Acupressure the New Cure for Acid Reflux?
Recent studies suggest that acupressure applied to the acupoint P6 reduces relaxations of the lower esophageal sphincter. These relaxations are the major cause of acid reflux. This could be the beginning of one of the most important discoveries ever made for the treatment of acid reflux disease.
Acupressure is acupuncture without the use of needles. By applying pressure to the acupoints prescribed by ancient Chinese medicine, specific organs and areas of the body may be successfully treated. With this science, the energy of the meridian system called Yin, Yang and Qi is brought into alignment, allowing the body to heal itself.
Traditional Chinese acupuncture has been used to treat digestive disorders for over two thousand years. Recent studies suggest that acupuncture, acupressure and electrical acupoint stimulation applied to Pericardium 6 (P6) reduce relaxations of the lower esophageal sphincter (LES). Relaxation of the LES is the major cause of acid reflux. One study with electrical acupoint stimulation showed a 40% reduction of these LES relaxations in most of the cases studied. This is an astounding claim and could be the beginning of one of the most important discoveries ever made for the treatment of acid reflux.
What is P6? P6, also called Neiguan, is an acupoint located on the underside of the wrist between 2 tendons. If you hold out your hand and bend it toward you, P6 is located in the middle of the wrist approximately two finger-widths from the crease where the hand and arm meet.
What is the LES? The lower esophageal sphincter is a muscular valve located between the esophagus and the stomach, which opens to allow food and liquids into the stomach. It is supposed to close tight to prevent gastric fluids from coming back up into the esophagus. When it becomes relaxed, you have acid reflux. Many things can cause the LES to relax; acidic foods, carbonated beverages, alcohol, tobacco, chocolate and stress, to name a few.
Acupressure to the P6 has been employed for years to relieve nausea and vomiting. Recently it has been used to treat traveler’s motion and sea sickness, morning sickness in pregnant women and post operative nausea. Acupressure wrist bands, also called “sea bands”, are now being used for this purpose. The wrist band fits snugly on the wrist and has a small plastic button which applies pressure to the P6. It is now believed that these same wrist bands may reduce acid reflux.
You can also treat yourself without the use of wrist bands by using the fingers. Keep in mind that when applying pressure to the P6, the feeling should be a slight numbness, never a sharp pain. All acupoints are normally beside and in between bones, ligaments and tendons. They are never found on bones, blood vessels or arteries, but in depressions between or beside them.
Interestingly, the P6 is also used to treat insomnia, chest pain, epilepsy, fever and migraines as well as nausea, vomiting and acid reflux. Stimulating this acupoint may be beneficial to the entire body.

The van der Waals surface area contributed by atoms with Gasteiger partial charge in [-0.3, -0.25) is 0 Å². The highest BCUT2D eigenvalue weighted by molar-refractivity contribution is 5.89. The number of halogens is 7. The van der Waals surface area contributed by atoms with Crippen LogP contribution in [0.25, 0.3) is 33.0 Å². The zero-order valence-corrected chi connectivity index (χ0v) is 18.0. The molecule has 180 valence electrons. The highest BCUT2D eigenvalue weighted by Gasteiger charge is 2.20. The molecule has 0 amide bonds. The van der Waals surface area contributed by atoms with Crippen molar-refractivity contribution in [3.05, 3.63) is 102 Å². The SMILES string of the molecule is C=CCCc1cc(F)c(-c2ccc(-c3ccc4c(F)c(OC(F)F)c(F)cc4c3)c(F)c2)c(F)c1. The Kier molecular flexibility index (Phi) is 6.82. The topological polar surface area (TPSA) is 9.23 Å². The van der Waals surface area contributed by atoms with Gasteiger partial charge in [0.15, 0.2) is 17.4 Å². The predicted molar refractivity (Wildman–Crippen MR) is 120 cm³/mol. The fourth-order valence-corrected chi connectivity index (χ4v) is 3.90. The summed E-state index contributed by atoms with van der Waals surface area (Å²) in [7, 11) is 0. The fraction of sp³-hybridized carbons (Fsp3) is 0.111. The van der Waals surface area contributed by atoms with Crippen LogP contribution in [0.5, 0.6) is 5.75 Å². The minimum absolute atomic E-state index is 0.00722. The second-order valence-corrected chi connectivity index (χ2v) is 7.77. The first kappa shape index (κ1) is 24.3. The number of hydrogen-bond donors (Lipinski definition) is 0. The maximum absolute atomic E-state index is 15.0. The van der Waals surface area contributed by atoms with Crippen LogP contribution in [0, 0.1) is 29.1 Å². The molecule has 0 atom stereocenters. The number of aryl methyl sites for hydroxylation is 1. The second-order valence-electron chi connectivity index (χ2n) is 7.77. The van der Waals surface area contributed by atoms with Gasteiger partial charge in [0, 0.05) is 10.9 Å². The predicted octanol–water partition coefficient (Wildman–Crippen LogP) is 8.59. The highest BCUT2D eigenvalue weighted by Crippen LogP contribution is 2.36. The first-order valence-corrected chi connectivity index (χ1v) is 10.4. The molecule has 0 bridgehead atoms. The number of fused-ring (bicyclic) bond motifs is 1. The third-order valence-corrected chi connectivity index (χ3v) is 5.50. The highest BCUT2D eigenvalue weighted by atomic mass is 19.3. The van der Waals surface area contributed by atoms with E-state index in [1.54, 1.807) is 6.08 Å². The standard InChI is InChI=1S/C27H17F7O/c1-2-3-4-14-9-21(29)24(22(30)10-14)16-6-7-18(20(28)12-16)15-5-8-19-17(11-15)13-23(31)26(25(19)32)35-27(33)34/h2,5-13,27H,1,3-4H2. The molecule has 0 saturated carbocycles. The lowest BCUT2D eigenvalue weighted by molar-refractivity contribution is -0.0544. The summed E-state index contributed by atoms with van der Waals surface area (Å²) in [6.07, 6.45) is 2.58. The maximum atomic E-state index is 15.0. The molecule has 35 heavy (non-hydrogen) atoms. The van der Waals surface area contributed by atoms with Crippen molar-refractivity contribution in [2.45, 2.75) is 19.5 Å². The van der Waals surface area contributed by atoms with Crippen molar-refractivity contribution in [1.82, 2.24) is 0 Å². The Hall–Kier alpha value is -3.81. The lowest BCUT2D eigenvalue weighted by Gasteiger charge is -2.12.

Ancient Chinese medicine supports the theory that acupoints connect the internal pathways of energy conduction and that stimulating these points accelerates the flow of this energy. On the other hand, allopathic medicine is just beginning to understand these principals. They attribute the success of acupuncture to nerve signals and chemicals released by the central nervous system, but have no idea how it works. Given enough time, hopefully modern medical science will catch up with these ancient healing methods.
Whatever you believe, acupuncture really does work. It is relaxing and absolutely pain free. The needles used are so thin that you don’t even feel them. Acupressure is a simple variation of this theme by which we can treat ourselves without the use of needles or expensive acupuncture sessions. Just find an acupressure chart and start working on yourself. It’s also fun to treat others. Even pets benefit from this science. I work on my thirteen year old Jack Russell Terrier, Jack Pot, every morning to relieve him of his allergy symptoms. He is very appreciative, indeed.
I encouraged a friend who recently developed acute gerd to try a pair of the P6 wrist bands, which I bought on line. We found that they actually do work in reducing acid reflux, but only if you have them placed on the wrist so that pressure from the wrist band button is precisely on P6. It took a bit of experimentation, but we were successful after an hour or so. One company on the internet claims that you only need to wear one wrist band. Others suggest that it only works with two. Maybe they are both right – who knows. I do know that this is worth trying if you suffer from acid reflux even if you only have a 40% chance of success. What have you got to loose?
If you want to try the wrist bands, they are available on line and at many health food stores at reasonable prices. You might also consider a massage from someone who specializes in acupressure and have them work on the P6. I find that a visit to my reflexologist is always beneficial. But whatever you do, it is always good to keep an open mind about healing in general and to exercise your right to treat yourself. We all have the ability to heal ourselves. As far as acid reflux is concerned, there are many natural ways to at least keep it under control, if not actually cure it.
© 2006 Wind Publishing
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